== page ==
Dracula's Daughter (1936) was produced by Universal Studios as a sequel to their smash hit Dracula, featuring Bela Lugosi as the titular bloodsucker. Despite its ties to Dracula and its tenuous basis in Bram Stoker's short story "Dracula's Guest", Dracula's Daughter is perhaps best known as the first lesbian vampire film.
Gloria Holden stars as Countess Marya Zaleska, who claims to be...you know, the daughter of Count Dracula. When she learns that Professor Van Helsing (Edward Van Sloan) has slain her vampire father, Marya is relieved- she's convinced that his death will mean her release from her insatiable bloodlust. She steals his body from the local morgue and burns it, thrilled at the prospect of being "free forever" and finally able to "live as a woman in the world of the living". Her manservant Sandor (Irving Pichel), however, convinces her that she will never be free from the curse; soon Zaleska prowls the dark streets of London once more, in search of victims. As her hope turns to despair, the Countess seeks the aid of psychiatrist Jeffrey Garth (Otto Kruger) as attempts to pit "the strength of the human mind against the power of darkness".These obsessive desires of Zaleska can be viewed as veiled references to any number of things, including drug use and, yes, homosexuality. While Universal apparently acknowledged the hints of lesbianism (and even banked on it in the film's marketing campaigns- "Save the women of London from Dracula's Daughter!"), they are only that- hints. They're extremely subtle hints you have to keep your eyes peeled for as you bear in mind the period in which the film was made. There's no touching in the film- hell, Zaleska never bares fangs and any biting, if in fact there actually is any, occurs off-screen. The scene with the heaviest indicators occurs when the Countess brings a young girl, Lili (Nan Grey), back to her studio to "model" for a painting. Lili drops the shoulders of her dress as Marya attempts to bewitch her with her patented soulful gaze / sparkling ring combo; Lili grows uncomfortable and attempts to flee, but her fate has been sealed. Is she genuinely taken with Lili, or is she just a hungry vampire? After all, she also "seduces" male victims the same way. In a later scene, Zaleska almost puts the bite on Dr. Garth's assistant Janet (Marguerite Churchill), whom she's kidnapped- and who, it should be noted, does NOT willingly succumb to the Countess's charms. Zaleska slowly...slowly...SLOWLY inches closer to Janet's neck, but she's interrupted before there's any contact by the arrival of Garth who, incidentally, is the one the Countess longs to be with for eternity. This desire, however, is borne of a "cure me or be stuck with me forever" attitude rather than the experience of true love. So. Lesbian subtext? Sure, it's there if you're looking for it- which, umm, I suppose is why it's called "subtext". It's also more negative than it is steamy- don't forget, Zaleska needs to be cured of her "affliction".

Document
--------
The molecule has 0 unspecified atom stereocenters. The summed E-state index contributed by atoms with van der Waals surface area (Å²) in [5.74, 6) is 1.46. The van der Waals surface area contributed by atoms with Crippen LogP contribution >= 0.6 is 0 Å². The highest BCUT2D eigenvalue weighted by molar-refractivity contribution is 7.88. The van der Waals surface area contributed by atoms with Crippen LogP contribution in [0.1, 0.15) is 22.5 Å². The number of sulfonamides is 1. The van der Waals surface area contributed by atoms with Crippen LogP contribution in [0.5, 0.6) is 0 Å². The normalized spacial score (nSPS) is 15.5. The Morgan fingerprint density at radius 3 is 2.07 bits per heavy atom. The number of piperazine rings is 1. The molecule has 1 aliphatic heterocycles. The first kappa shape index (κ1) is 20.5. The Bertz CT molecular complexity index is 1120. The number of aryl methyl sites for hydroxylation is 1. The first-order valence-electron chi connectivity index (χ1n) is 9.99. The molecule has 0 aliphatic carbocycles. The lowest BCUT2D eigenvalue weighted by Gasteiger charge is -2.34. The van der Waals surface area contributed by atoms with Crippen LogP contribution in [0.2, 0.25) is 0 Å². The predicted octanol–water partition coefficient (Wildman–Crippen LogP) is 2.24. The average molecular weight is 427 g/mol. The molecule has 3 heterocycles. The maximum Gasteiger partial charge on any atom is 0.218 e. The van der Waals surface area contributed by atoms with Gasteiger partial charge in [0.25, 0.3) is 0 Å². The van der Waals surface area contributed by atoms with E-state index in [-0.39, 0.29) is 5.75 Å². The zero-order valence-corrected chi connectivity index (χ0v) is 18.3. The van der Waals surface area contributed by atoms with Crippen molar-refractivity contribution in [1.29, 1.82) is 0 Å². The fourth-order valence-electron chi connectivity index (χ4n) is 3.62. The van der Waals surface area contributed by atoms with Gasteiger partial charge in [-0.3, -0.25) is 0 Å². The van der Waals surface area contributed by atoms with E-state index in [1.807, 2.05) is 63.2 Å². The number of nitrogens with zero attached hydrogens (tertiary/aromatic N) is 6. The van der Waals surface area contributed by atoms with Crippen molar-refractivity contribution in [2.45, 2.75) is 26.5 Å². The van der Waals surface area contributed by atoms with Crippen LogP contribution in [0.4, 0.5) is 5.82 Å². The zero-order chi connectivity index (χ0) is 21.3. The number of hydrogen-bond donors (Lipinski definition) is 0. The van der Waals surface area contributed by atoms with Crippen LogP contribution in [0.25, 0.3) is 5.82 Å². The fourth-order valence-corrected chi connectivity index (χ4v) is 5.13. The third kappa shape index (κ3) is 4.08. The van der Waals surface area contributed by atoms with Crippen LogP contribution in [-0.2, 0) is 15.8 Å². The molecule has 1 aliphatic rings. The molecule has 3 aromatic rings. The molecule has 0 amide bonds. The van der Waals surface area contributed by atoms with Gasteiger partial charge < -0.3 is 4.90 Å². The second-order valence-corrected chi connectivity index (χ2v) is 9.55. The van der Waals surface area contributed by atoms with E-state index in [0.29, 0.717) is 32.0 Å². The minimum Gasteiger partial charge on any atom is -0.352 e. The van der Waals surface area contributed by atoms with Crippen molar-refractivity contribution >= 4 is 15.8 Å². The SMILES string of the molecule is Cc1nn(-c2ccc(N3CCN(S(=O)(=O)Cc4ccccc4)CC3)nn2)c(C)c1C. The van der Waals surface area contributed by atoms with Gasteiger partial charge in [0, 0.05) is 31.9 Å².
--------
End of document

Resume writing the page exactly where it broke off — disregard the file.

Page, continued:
Even if it weren't a film that provokes speculation and discussion, Dracula's Daughter would still be an enjoyable example of Universal's gothic horror. The streets of London are all cobblestones and shadows, while Zaleska's haunt is all shadows and cobwebs. Gloria Holden is appropriately mesmerizing as the Countess- her reluctance to play a role she feared would hinder her burgeoning career (as Lugosi complained of Dracula) informs her performance with a haughty discomfort that relays Zaleska's discomfort well. There's an ample amount of comic relief in the film, particularly early on when some cowardly cops have to deal with the bodies of Renfield and Dracula.
There's a terrific article and analysis of the film over at And You Call Yourself a Scientist!, which is where I got most of these awesome screencaps. Hat tip for the post title to Adam Ross of the late DVD Panache.